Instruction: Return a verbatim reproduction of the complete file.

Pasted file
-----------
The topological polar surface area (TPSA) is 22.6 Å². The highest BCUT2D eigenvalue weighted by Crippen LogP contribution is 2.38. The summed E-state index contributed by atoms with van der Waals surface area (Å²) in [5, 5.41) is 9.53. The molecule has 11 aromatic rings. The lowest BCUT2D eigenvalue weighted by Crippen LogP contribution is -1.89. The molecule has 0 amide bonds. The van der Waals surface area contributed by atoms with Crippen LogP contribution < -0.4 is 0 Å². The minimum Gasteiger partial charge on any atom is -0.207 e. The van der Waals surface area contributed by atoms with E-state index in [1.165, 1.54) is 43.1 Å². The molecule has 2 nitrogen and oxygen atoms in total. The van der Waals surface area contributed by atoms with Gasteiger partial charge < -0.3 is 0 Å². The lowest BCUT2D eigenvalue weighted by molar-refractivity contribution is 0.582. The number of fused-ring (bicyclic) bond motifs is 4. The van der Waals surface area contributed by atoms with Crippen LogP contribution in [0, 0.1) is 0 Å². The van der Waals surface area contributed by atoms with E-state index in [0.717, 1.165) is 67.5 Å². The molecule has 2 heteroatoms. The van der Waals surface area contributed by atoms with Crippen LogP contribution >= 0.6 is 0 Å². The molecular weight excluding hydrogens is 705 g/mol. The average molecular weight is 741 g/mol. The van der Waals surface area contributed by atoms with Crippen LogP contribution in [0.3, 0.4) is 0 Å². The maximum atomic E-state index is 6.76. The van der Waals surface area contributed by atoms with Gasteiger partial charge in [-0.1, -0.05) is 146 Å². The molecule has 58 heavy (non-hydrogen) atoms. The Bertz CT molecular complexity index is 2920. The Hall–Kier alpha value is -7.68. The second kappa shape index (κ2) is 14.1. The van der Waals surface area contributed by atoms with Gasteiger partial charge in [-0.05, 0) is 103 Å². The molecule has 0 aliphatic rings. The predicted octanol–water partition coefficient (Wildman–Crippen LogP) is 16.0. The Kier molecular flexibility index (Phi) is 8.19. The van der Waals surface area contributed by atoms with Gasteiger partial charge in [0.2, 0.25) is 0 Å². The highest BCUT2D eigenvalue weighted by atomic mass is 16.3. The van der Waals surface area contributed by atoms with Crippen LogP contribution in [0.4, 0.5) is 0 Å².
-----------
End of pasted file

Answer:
The topological polar surface area (TPSA) is 22.6 Å². The highest BCUT2D eigenvalue weighted by Crippen LogP contribution is 2.38. The summed E-state index contributed by atoms with van der Waals surface area (Å²) in [5, 5.41) is 9.53. The molecule has 11 aromatic rings. The lowest BCUT2D eigenvalue weighted by Crippen LogP contribution is -1.89. The molecule has 0 amide bonds. The van der Waals surface area contributed by atoms with Crippen LogP contribution < -0.4 is 0 Å². The minimum Gasteiger partial charge on any atom is -0.207 e. The van der Waals surface area contributed by atoms with E-state index in [1.165, 1.54) is 43.1 Å². The molecule has 2 nitrogen and oxygen atoms in total. The van der Waals surface area contributed by atoms with Gasteiger partial charge < -0.3 is 0 Å². The lowest BCUT2D eigenvalue weighted by molar-refractivity contribution is 0.582. The number of fused-ring (bicyclic) bond motifs is 4. The van der Waals surface area contributed by atoms with Crippen LogP contribution in [0, 0.1) is 0 Å². The van der Waals surface area contributed by atoms with E-state index in [0.717, 1.165) is 67.5 Å². The molecule has 2 heteroatoms. The van der Waals surface area contributed by atoms with Crippen LogP contribution >= 0.6 is 0 Å². The molecular weight excluding hydrogens is 705 g/mol. The average molecular weight is 741 g/mol. The van der Waals surface area contributed by atoms with Crippen LogP contribution in [0.3, 0.4) is 0 Å². The maximum atomic E-state index is 6.76. The van der Waals surface area contributed by atoms with Gasteiger partial charge in [-0.1, -0.05) is 146 Å². The molecule has 58 heavy (non-hydrogen) atoms. The Bertz CT molecular complexity index is 2920. The Hall–Kier alpha value is -7.68. The second kappa shape index (κ2) is 14.1. The van der Waals surface area contributed by atoms with Gasteiger partial charge in [-0.05, 0) is 103 Å². The molecule has 0 aliphatic rings. The predicted octanol–water partition coefficient (Wildman–Crippen LogP) is 16.0. The Kier molecular flexibility index (Phi) is 8.19. The van der Waals surface area contributed by atoms with Gasteiger partial charge in [0.2, 0.25) is 0 Å². The highest BCUT2D eigenvalue weighted by atomic mass is 16.3. The van der Waals surface area contributed by atoms with Crippen LogP contribution in [0.4, 0.5) is 0 Å².